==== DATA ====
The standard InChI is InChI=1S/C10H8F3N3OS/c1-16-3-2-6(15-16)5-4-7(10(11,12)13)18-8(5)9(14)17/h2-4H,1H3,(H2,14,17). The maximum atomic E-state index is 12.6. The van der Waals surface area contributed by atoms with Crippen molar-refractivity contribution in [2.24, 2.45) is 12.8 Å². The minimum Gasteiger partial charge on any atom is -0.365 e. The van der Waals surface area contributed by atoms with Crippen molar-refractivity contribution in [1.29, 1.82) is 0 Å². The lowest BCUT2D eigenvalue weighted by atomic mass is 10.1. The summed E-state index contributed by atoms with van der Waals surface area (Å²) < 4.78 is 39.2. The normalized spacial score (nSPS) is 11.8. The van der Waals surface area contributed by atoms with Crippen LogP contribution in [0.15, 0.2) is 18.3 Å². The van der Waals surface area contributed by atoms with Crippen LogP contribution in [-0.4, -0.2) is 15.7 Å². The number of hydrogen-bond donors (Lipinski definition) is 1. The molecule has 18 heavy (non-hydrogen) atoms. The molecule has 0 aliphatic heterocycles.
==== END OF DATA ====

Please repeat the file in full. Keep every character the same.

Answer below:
The standard InChI is InChI=1S/C10H8F3N3OS/c1-16-3-2-6(15-16)5-4-7(10(11,12)13)18-8(5)9(14)17/h2-4H,1H3,(H2,14,17). The maximum atomic E-state index is 12.6. The van der Waals surface area contributed by atoms with Crippen molar-refractivity contribution in [2.24, 2.45) is 12.8 Å². The minimum Gasteiger partial charge on any atom is -0.365 e. The van der Waals surface area contributed by atoms with Crippen molar-refractivity contribution in [1.29, 1.82) is 0 Å². The lowest BCUT2D eigenvalue weighted by atomic mass is 10.1. The summed E-state index contributed by atoms with van der Waals surface area (Å²) < 4.78 is 39.2. The normalized spacial score (nSPS) is 11.8. The van der Waals surface area contributed by atoms with Crippen LogP contribution in [0.15, 0.2) is 18.3 Å². The van der Waals surface area contributed by atoms with Crippen LogP contribution in [-0.4, -0.2) is 15.7 Å². The number of hydrogen-bond donors (Lipinski definition) is 1. The molecule has 18 heavy (non-hydrogen) atoms. The molecule has 0 aliphatic heterocycles.